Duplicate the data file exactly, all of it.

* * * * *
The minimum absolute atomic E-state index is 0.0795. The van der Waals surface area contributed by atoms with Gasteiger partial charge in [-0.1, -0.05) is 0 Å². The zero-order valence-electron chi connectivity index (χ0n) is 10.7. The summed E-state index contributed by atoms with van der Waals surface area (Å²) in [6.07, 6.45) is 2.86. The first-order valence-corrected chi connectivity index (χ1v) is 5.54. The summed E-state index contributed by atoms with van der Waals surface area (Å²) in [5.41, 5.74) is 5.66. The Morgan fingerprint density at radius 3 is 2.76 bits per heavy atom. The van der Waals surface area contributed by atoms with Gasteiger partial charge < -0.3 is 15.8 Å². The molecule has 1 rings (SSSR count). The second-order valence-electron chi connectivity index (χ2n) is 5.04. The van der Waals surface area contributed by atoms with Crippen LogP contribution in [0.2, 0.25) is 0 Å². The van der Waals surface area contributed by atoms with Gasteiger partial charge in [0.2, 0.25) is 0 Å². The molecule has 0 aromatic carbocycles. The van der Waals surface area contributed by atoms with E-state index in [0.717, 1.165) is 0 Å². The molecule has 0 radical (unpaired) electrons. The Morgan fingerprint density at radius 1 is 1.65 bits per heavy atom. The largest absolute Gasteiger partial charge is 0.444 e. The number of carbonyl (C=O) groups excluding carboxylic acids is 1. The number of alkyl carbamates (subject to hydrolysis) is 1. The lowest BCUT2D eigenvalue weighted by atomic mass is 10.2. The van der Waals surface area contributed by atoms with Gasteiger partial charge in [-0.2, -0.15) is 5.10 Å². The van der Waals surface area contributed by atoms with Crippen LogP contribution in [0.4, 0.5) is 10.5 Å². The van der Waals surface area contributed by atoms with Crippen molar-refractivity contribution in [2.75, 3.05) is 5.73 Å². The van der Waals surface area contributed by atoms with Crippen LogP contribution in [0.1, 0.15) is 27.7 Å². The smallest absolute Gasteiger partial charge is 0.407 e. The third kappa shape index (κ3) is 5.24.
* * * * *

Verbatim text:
The minimum absolute atomic E-state index is 0.0795. The van der Waals surface area contributed by atoms with Gasteiger partial charge in [-0.1, -0.05) is 0 Å². The zero-order valence-electron chi connectivity index (χ0n) is 10.7. The summed E-state index contributed by atoms with van der Waals surface area (Å²) in [6.07, 6.45) is 2.86. The first-order valence-corrected chi connectivity index (χ1v) is 5.54. The summed E-state index contributed by atoms with van der Waals surface area (Å²) in [5.41, 5.74) is 5.66. The Morgan fingerprint density at radius 3 is 2.76 bits per heavy atom. The van der Waals surface area contributed by atoms with Gasteiger partial charge < -0.3 is 15.8 Å². The molecule has 1 rings (SSSR count). The second-order valence-electron chi connectivity index (χ2n) is 5.04. The van der Waals surface area contributed by atoms with Crippen LogP contribution in [0.2, 0.25) is 0 Å². The van der Waals surface area contributed by atoms with Gasteiger partial charge in [0.2, 0.25) is 0 Å². The molecule has 0 aromatic carbocycles. The van der Waals surface area contributed by atoms with E-state index in [0.717, 1.165) is 0 Å². The molecule has 0 radical (unpaired) electrons. The Morgan fingerprint density at radius 1 is 1.65 bits per heavy atom. The largest absolute Gasteiger partial charge is 0.444 e. The number of carbonyl (C=O) groups excluding carboxylic acids is 1. The number of alkyl carbamates (subject to hydrolysis) is 1. The lowest BCUT2D eigenvalue weighted by atomic mass is 10.2. The van der Waals surface area contributed by atoms with Gasteiger partial charge in [-0.2, -0.15) is 5.10 Å². The van der Waals surface area contributed by atoms with Crippen LogP contribution in [0.4, 0.5) is 10.5 Å². The van der Waals surface area contributed by atoms with Crippen molar-refractivity contribution in [2.75, 3.05) is 5.73 Å². The van der Waals surface area contributed by atoms with Crippen LogP contribution in [0.1, 0.15) is 27.7 Å². The smallest absolute Gasteiger partial charge is 0.407 e. The third kappa shape index (κ3) is 5.24.